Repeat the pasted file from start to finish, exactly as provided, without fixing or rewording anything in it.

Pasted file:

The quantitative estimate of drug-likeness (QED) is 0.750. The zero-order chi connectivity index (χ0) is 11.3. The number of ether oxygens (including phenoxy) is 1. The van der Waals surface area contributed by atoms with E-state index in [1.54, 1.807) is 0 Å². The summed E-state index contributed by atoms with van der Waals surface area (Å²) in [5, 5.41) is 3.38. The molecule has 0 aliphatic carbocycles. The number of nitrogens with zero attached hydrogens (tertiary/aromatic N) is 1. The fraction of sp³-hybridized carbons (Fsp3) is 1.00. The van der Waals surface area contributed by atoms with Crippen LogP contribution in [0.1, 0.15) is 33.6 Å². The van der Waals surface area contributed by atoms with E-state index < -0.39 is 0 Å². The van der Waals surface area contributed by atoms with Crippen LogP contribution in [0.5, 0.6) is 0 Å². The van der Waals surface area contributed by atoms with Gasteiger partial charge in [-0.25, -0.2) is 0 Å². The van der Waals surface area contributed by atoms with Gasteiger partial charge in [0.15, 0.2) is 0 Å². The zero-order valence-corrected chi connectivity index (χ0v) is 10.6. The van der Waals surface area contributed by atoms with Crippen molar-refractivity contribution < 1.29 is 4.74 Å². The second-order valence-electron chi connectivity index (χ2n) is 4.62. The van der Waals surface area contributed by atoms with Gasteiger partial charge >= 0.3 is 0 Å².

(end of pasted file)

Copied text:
The quantitative estimate of drug-likeness (QED) is 0.750. The zero-order chi connectivity index (χ0) is 11.3. The number of ether oxygens (including phenoxy) is 1. The van der Waals surface area contributed by atoms with E-state index in [1.54, 1.807) is 0 Å². The summed E-state index contributed by atoms with van der Waals surface area (Å²) in [5, 5.41) is 3.38. The molecule has 0 aliphatic carbocycles. The number of nitrogens with zero attached hydrogens (tertiary/aromatic N) is 1. The fraction of sp³-hybridized carbons (Fsp3) is 1.00. The van der Waals surface area contributed by atoms with Crippen LogP contribution in [0.1, 0.15) is 33.6 Å². The van der Waals surface area contributed by atoms with E-state index < -0.39 is 0 Å². The van der Waals surface area contributed by atoms with Crippen LogP contribution in [0.5, 0.6) is 0 Å². The van der Waals surface area contributed by atoms with Gasteiger partial charge in [-0.25, -0.2) is 0 Å². The van der Waals surface area contributed by atoms with Gasteiger partial charge in [0.15, 0.2) is 0 Å². The zero-order valence-corrected chi connectivity index (χ0v) is 10.6. The van der Waals surface area contributed by atoms with Crippen molar-refractivity contribution < 1.29 is 4.74 Å². The second-order valence-electron chi connectivity index (χ2n) is 4.62. The van der Waals surface area contributed by atoms with Gasteiger partial charge >= 0.3 is 0 Å².